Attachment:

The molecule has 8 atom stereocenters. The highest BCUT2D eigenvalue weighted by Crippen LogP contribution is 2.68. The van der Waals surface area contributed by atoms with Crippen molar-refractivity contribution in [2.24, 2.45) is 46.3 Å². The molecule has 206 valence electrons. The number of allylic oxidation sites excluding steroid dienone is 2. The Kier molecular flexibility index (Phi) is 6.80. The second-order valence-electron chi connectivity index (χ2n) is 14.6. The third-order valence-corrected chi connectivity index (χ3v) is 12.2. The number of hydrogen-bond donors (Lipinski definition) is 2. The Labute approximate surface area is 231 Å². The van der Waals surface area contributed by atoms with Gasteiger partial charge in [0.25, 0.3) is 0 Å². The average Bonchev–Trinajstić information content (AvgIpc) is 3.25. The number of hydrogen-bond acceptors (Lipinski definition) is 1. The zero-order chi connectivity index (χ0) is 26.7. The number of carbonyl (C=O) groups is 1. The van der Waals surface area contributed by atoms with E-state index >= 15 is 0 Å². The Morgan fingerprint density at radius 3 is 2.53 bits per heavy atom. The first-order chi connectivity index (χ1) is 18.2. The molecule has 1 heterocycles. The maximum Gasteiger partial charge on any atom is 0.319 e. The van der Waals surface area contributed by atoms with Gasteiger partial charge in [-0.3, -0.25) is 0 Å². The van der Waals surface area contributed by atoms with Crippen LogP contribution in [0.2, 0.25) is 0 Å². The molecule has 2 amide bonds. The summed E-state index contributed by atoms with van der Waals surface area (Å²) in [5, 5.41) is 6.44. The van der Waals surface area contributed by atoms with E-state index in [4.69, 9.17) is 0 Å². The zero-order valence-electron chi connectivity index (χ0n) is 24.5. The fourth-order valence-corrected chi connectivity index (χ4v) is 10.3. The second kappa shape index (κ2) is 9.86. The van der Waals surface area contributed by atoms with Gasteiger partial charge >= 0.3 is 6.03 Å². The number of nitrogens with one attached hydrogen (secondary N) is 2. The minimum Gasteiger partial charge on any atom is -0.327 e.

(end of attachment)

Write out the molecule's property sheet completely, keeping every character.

The molecule has 8 atom stereocenters. The highest BCUT2D eigenvalue weighted by Crippen LogP contribution is 2.68. The van der Waals surface area contributed by atoms with Crippen molar-refractivity contribution in [2.24, 2.45) is 46.3 Å². The molecule has 206 valence electrons. The number of allylic oxidation sites excluding steroid dienone is 2. The Kier molecular flexibility index (Phi) is 6.80. The second-order valence-electron chi connectivity index (χ2n) is 14.6. The third-order valence-corrected chi connectivity index (χ3v) is 12.2. The number of hydrogen-bond donors (Lipinski definition) is 2. The Labute approximate surface area is 231 Å². The van der Waals surface area contributed by atoms with Gasteiger partial charge in [0.25, 0.3) is 0 Å². The average Bonchev–Trinajstić information content (AvgIpc) is 3.25. The number of hydrogen-bond acceptors (Lipinski definition) is 1. The zero-order chi connectivity index (χ0) is 26.7. The number of carbonyl (C=O) groups is 1. The van der Waals surface area contributed by atoms with E-state index >= 15 is 0 Å². The Morgan fingerprint density at radius 3 is 2.53 bits per heavy atom. The first-order chi connectivity index (χ1) is 18.2. The molecule has 1 heterocycles. The maximum Gasteiger partial charge on any atom is 0.319 e. The van der Waals surface area contributed by atoms with Gasteiger partial charge in [-0.3, -0.25) is 0 Å². The van der Waals surface area contributed by atoms with Crippen LogP contribution in [0.2, 0.25) is 0 Å². The molecule has 2 amide bonds. The summed E-state index contributed by atoms with van der Waals surface area (Å²) in [5, 5.41) is 6.44. The van der Waals surface area contributed by atoms with E-state index in [4.69, 9.17) is 0 Å². The zero-order valence-electron chi connectivity index (χ0n) is 24.5. The fourth-order valence-corrected chi connectivity index (χ4v) is 10.3. The second kappa shape index (κ2) is 9.86. The van der Waals surface area contributed by atoms with Gasteiger partial charge >= 0.3 is 6.03 Å². The number of nitrogens with one attached hydrogen (secondary N) is 2. The minimum Gasteiger partial charge on any atom is -0.327 e.